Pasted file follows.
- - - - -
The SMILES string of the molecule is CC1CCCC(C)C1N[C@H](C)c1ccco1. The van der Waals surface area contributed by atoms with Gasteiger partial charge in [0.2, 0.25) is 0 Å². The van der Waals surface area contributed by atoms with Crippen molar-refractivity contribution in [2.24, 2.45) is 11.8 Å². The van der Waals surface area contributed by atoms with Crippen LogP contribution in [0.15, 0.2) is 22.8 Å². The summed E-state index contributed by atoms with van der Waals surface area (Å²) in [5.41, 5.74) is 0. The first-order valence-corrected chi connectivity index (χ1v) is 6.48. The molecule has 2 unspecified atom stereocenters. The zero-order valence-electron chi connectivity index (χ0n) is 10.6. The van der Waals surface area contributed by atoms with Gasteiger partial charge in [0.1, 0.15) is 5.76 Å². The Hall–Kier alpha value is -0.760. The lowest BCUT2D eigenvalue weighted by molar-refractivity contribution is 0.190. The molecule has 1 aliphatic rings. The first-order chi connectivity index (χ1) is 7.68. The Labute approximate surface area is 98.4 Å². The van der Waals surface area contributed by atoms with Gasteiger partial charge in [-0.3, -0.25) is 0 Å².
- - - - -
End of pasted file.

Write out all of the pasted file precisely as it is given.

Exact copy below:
The SMILES string of the molecule is CC1CCCC(C)C1N[C@H](C)c1ccco1. The van der Waals surface area contributed by atoms with Gasteiger partial charge in [0.2, 0.25) is 0 Å². The van der Waals surface area contributed by atoms with Crippen molar-refractivity contribution in [2.24, 2.45) is 11.8 Å². The van der Waals surface area contributed by atoms with Crippen LogP contribution in [0.15, 0.2) is 22.8 Å². The summed E-state index contributed by atoms with van der Waals surface area (Å²) in [5.41, 5.74) is 0. The first-order valence-corrected chi connectivity index (χ1v) is 6.48. The molecule has 2 unspecified atom stereocenters. The zero-order valence-electron chi connectivity index (χ0n) is 10.6. The van der Waals surface area contributed by atoms with Gasteiger partial charge in [0.1, 0.15) is 5.76 Å². The Hall–Kier alpha value is -0.760. The lowest BCUT2D eigenvalue weighted by molar-refractivity contribution is 0.190. The molecule has 1 aliphatic rings. The first-order chi connectivity index (χ1) is 7.68. The Labute approximate surface area is 98.4 Å². The van der Waals surface area contributed by atoms with Gasteiger partial charge in [-0.3, -0.25) is 0 Å².